You are one of many readers to bring up the slave-auction comparison, and while it certainly is not perfect – there are plenty of white prospects; these men are acting of their own volition; the ones who make it are well-compensated – there are certainly some disturbing parallels.
“Liked your column on the combine. It sounds like a modern-day slave trade. And yes, I am a black man and no, I wouldn’t have been offended if you used that analogy, but great column regardless.”
Thanks. Now let’s hear from some of those wacky readers I like to call “The Offended.”
“After thinking about this article, I would have to say that the most disturbing portion is the writer. If the writer really cared about protecting these guys from embarrassment, as he asserts, why would he post their names and then their physical descriptions? It is one thing to piss yourself in front of a crowd; it is another thing for a national writer to post your name and an account of the event for millions to read. Later in the article the author quotes (Scot) McCloughan as saying, ‘… Mark Tauscher,’ he says. ‘If you saw him in a pair of underwear, it was just disgusting. He was so soft. Well, guess what – the guy’s been a pretty damn good player for a long time.’ Michael Silver’s apparent agenda here, regardless of what he says, is to point out how disturbed he is that men are inspecting men. His protests that he is not a homophobe are weak. ‘Though doth protest too much.’ If Michael really cared about the players, why would he throw Tauscher, (Isaac) Hilton under the bus? Is he making them unwilling martyrs in his quest for decency for all the others? I hope Michael doesn’t save me from embarrassment by using my name in an editorial on the sanctity of private masturbation.”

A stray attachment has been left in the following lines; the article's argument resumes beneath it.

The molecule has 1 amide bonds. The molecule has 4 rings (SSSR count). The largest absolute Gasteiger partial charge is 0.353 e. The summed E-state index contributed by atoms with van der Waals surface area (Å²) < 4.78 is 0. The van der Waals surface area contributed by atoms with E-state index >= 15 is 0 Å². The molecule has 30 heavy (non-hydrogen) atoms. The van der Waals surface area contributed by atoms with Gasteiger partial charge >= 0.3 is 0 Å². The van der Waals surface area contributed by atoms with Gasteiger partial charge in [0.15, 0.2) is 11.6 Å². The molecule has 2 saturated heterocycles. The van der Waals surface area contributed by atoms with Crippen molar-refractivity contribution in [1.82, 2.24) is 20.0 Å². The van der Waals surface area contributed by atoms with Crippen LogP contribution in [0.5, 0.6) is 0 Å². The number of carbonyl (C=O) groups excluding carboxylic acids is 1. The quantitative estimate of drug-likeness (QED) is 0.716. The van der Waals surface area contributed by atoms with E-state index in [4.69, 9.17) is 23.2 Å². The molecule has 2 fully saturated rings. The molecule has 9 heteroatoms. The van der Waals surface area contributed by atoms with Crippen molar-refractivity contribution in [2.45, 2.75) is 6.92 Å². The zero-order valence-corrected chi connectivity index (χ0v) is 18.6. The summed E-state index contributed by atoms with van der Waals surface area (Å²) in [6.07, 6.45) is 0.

That last analogy is a little over my head, but there was nothing private about what happened to Isaac Hilton – and I suppose that is part of the point I intended to get across. And if I hadn’t included his name, how many of you would have fired off emails reading, “You obviously made this up …”?
“Shame on you for telling the story about the kid who wet himself. Was he not humiliated enough without you re-telling the tale for every horse’s arse to laugh over again? What a creepy thing to do. Hope you never find yourself in an embarrassing situation. Perhaps someone as senstive as you will find your humiliation entertaining enough to tell the rest of the world about it. (Then again, perhaps you deserve such a humbling experience. It might make you think again before you write another story like this.)”
The NFL has a system in which young men are paraded around in their underwear, a stressful state of affairs that in one extreme case caused a man to wet himself in front of hundreds of leering onlookers, and I’m the one who should feel ashamed? Had this happened in a meeting room, or had a player wet his bed at the team hotel, there’d be no need to write about it. But this humiliation happened precisely because Hilton was placed in such a humiliating context in the first place.
“I enjoyed reading your article about NFL prospects being ‘looked over’ in a way that many found disquieting. Welcome to the world of women! Prospective employers, no matter what the field, do this all the time to one degree or another. Maybe by highlighting how stressful and demeaning this is for football players, you will prompt some men to think twice about how they make their hiring decisions about females. So, thanks for that. I say this even though I know I got at least two jobs because the boss liked my assets.”